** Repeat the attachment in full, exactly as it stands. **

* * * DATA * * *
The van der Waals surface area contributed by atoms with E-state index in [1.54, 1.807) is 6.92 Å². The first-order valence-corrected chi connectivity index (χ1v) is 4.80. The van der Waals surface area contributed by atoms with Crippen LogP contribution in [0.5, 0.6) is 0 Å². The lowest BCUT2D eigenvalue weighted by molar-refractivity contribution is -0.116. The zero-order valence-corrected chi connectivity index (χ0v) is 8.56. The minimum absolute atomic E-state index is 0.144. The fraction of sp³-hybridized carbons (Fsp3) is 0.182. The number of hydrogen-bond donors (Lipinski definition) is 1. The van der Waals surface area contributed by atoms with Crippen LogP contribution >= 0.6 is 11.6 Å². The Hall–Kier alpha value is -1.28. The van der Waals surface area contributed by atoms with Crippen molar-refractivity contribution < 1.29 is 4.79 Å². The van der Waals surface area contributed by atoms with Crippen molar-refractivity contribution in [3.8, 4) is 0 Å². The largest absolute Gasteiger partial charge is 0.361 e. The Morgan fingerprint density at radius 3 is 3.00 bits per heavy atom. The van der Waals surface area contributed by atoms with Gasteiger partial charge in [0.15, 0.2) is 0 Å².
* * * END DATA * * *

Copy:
The van der Waals surface area contributed by atoms with E-state index in [1.54, 1.807) is 6.92 Å². The first-order valence-corrected chi connectivity index (χ1v) is 4.80. The van der Waals surface area contributed by atoms with Crippen LogP contribution in [0.5, 0.6) is 0 Å². The lowest BCUT2D eigenvalue weighted by molar-refractivity contribution is -0.116. The zero-order valence-corrected chi connectivity index (χ0v) is 8.56. The minimum absolute atomic E-state index is 0.144. The fraction of sp³-hybridized carbons (Fsp3) is 0.182. The number of hydrogen-bond donors (Lipinski definition) is 1. The van der Waals surface area contributed by atoms with Crippen LogP contribution >= 0.6 is 11.6 Å². The Hall–Kier alpha value is -1.28. The van der Waals surface area contributed by atoms with Crippen molar-refractivity contribution < 1.29 is 4.79 Å². The van der Waals surface area contributed by atoms with Crippen molar-refractivity contribution in [3.8, 4) is 0 Å². The largest absolute Gasteiger partial charge is 0.361 e. The Morgan fingerprint density at radius 3 is 3.00 bits per heavy atom. The van der Waals surface area contributed by atoms with Gasteiger partial charge in [0.15, 0.2) is 0 Å².